Last week, Atlantic City made national news. The “woke” Democrat media and politicians were shocked and surprised that Atlantic City leaders have no interest in taking state government money “to buy and demolish homes in flood prone areas”.
Since it was built in 1854, almost all of Atlantic City has been a “flood prone area”. The city was built in the first place to bring visitors from Philadelphia as close to the beach, ocean, and back bays as possible. Much or all of Atlantic City was flooded by the ocean or back bays during hurricanes or bad “Nor’easter” storms in 1938, 1944, 1962, 1991, and 2012. There was no FEMA or federal flood insurance until the 1991 “Halloween” or “Perfect Storm”. Until “Superstorm” Sandy in 2012, owners of flooded homes and businesses quickly rebuilt, cleaned up and fixed up.
Above Image: Republican NJ Governor Chris Christie profusely praised Democratic President Obama days before the close election of 2012. In return, Obama billions of dollars for “storm relief”, much of which had nothing to do with repairing storm damage.
That was not possible after “Superstorm” Sandy in 2012. Republican Governor Chris Christie ordered State Police to block residents and business owners from going back to their properties for nearly a week. Federal Emergency Management Agency (FEMA) then warned that owners of flooded properties could lose government benefits if they cleaned up or fixed up before federal inspectors got there. This delay caused much additional and unnecessary damage from mold and standing water.
“Superstorm” Sandy was not an intense storm, and was not even a hurricane when it reached New Jersey. However, it caused massive flooding because it lingered offshore for days, and pushed water into the back bays with strong easterly winds. Then the eye of the storm suddenly came ashore between Atlantic City and Ocean City, New Jersey. This caused high winds to suddenly blow in the opposite direction and flood the back bays during two full moon high tides.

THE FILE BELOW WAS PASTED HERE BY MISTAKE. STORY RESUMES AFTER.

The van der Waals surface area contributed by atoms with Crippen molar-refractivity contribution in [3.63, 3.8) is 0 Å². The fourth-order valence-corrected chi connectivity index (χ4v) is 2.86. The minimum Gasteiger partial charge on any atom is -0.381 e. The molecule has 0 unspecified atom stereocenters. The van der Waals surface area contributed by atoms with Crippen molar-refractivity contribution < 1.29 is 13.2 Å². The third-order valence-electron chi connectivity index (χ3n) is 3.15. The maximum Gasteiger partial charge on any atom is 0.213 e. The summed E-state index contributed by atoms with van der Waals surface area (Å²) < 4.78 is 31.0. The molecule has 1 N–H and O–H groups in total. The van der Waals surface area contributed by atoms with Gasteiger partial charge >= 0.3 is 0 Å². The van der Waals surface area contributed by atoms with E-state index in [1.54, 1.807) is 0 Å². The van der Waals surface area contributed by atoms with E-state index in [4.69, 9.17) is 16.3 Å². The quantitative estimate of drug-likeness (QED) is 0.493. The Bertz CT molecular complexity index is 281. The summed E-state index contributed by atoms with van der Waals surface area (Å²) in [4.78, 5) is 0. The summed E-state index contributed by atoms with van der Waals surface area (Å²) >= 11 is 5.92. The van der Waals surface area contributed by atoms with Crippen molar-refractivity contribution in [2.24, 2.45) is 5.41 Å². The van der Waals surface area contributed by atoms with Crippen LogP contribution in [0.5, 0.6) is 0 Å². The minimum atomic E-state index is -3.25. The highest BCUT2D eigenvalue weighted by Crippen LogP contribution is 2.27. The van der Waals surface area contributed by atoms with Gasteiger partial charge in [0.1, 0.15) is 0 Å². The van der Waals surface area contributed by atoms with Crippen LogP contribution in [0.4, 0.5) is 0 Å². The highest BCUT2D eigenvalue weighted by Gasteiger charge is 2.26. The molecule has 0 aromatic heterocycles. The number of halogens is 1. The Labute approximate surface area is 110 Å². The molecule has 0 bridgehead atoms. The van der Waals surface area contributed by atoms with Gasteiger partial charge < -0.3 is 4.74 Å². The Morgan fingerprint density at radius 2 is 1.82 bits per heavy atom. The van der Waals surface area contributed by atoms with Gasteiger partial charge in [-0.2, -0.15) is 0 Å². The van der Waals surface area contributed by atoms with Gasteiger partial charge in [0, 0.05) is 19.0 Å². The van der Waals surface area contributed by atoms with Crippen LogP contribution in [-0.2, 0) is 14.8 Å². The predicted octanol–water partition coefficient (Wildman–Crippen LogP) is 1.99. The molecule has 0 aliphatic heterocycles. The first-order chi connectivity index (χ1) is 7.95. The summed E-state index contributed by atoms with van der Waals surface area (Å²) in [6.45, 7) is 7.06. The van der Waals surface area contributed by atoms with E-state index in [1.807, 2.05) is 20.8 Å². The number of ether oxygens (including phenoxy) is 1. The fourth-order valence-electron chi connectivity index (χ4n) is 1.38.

Above Image: View of the iconic Margate Elephant from the beach. There was very little flood damage to the ocean side of Margate during “Superstorm” Sandy in 2012. Most flooding came from the back bays. Houses on the ocean side were protected by higher ground, wide beaches, and a wooden seawall built after a hurricane in 1944. Margate residents repeatedly voted against building artificial sand dunes here. However, Governor Christie and federal government officials under President Obama forced Margate to spend hundreds of millions of dollars to build them anyway.
After the storm, Governor Christie also ordered many shore towns to build expensive, ugly, and inconvenient artificial sand dunes in front of their most valuable beachfront properties, even though almost all flooding came from the back bays and not the ocean.
Is Atlantic City in danger of destruction by “rising seas” and “climate change”? So far, real estate markets don’t think so. Waterfront homes, vacant lots and old “teardown” houses along the beach and back bays are still selling at record high prices.
Because properties by the water are so valuable, they pay far higher real estate taxes than most other properties. It would be foolish for city officials to destroy those taxpaying properties and force everyone else it town to pay higher prices.
If rising seas are a problem, why is it a government problem? If floods become too common or too destructive, won’t people too close to the water simply sell their properties then and move elsewhere? Something very similar happened in Tombstone, Arizona nearly 150 years ago.
Above Image: The restored Crystal Palace Saloon in Tombstone, Arizona. During the 1880’s. both Atlantic City, New Jersey and Tombstone, Arizona became rich, thriving towns of roughly 14,000 residents almost overnight. Building built in both towns during this year had similar designs and used similar materials and fixtures.
Until 1886, Tombstone, Arizona was a rich, thriving town of 14,000 people in the middle of an Arizona desert. Hundreds of men worked in nearby silver mines that produced roughly ten million dollars worth of silver each year. Thousands of others worked to entertain them. There were 110 saloons, 14 gambling halls, and numerous dance halls and brothels including the famous Schieffelin Hall opera house and Bird Cage Theatre. There were also four churches, an ice house, a school, two banks, three newspapers, and an ice cream parlor. However, in 1886, the silver mines flooded and shut down. It was too expensive to pump out the water. Within a year, all but 646 people left, and the town was abandoned. Tombstone remained empty until some eighty years later when several shops, restaurants, and museums opened as Old West tourist destinations.
The moral of this story is that in a free country, people will move to where they want to live and work. If floods in Atlantic City become too severe or too frequent, people will move to better places as they did in Tucson, Arizona when the mines closed. So far, that is not happening. The most valuable properties in town are those closest to the ocean and back bays. There is nothing for the government to do.
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